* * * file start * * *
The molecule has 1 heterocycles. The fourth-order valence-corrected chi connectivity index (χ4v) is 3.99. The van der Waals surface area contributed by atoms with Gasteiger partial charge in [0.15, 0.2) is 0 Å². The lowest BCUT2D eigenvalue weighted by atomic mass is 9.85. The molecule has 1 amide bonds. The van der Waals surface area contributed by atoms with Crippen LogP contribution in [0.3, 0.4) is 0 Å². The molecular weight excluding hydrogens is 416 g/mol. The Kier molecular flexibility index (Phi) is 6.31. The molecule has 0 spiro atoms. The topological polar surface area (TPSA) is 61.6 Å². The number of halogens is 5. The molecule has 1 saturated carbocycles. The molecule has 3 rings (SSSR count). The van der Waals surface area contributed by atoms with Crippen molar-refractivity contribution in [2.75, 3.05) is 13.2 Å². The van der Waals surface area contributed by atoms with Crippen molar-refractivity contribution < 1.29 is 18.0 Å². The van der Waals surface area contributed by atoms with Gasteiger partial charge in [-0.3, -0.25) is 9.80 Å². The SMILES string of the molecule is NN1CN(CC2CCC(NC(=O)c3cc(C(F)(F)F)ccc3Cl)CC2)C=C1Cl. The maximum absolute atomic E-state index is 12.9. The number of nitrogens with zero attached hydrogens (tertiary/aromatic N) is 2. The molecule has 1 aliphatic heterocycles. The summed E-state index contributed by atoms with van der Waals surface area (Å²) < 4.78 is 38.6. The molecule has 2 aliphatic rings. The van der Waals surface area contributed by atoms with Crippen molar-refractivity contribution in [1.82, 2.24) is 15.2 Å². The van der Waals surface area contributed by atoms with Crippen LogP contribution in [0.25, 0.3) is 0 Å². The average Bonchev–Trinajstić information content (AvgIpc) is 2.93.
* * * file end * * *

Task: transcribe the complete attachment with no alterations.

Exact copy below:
The molecule has 1 heterocycles. The fourth-order valence-corrected chi connectivity index (χ4v) is 3.99. The van der Waals surface area contributed by atoms with Gasteiger partial charge in [0.15, 0.2) is 0 Å². The lowest BCUT2D eigenvalue weighted by atomic mass is 9.85. The molecule has 1 amide bonds. The van der Waals surface area contributed by atoms with Crippen LogP contribution in [0.3, 0.4) is 0 Å². The molecular weight excluding hydrogens is 416 g/mol. The Kier molecular flexibility index (Phi) is 6.31. The molecule has 0 spiro atoms. The topological polar surface area (TPSA) is 61.6 Å². The number of halogens is 5. The molecule has 1 saturated carbocycles. The molecule has 3 rings (SSSR count). The van der Waals surface area contributed by atoms with Crippen molar-refractivity contribution in [2.75, 3.05) is 13.2 Å². The van der Waals surface area contributed by atoms with Crippen molar-refractivity contribution < 1.29 is 18.0 Å². The van der Waals surface area contributed by atoms with Gasteiger partial charge in [-0.3, -0.25) is 9.80 Å². The SMILES string of the molecule is NN1CN(CC2CCC(NC(=O)c3cc(C(F)(F)F)ccc3Cl)CC2)C=C1Cl. The maximum absolute atomic E-state index is 12.9. The number of nitrogens with zero attached hydrogens (tertiary/aromatic N) is 2. The molecule has 1 aliphatic heterocycles. The summed E-state index contributed by atoms with van der Waals surface area (Å²) < 4.78 is 38.6. The molecule has 2 aliphatic rings. The van der Waals surface area contributed by atoms with Crippen molar-refractivity contribution in [1.82, 2.24) is 15.2 Å². The van der Waals surface area contributed by atoms with Crippen LogP contribution in [0.25, 0.3) is 0 Å². The average Bonchev–Trinajstić information content (AvgIpc) is 2.93.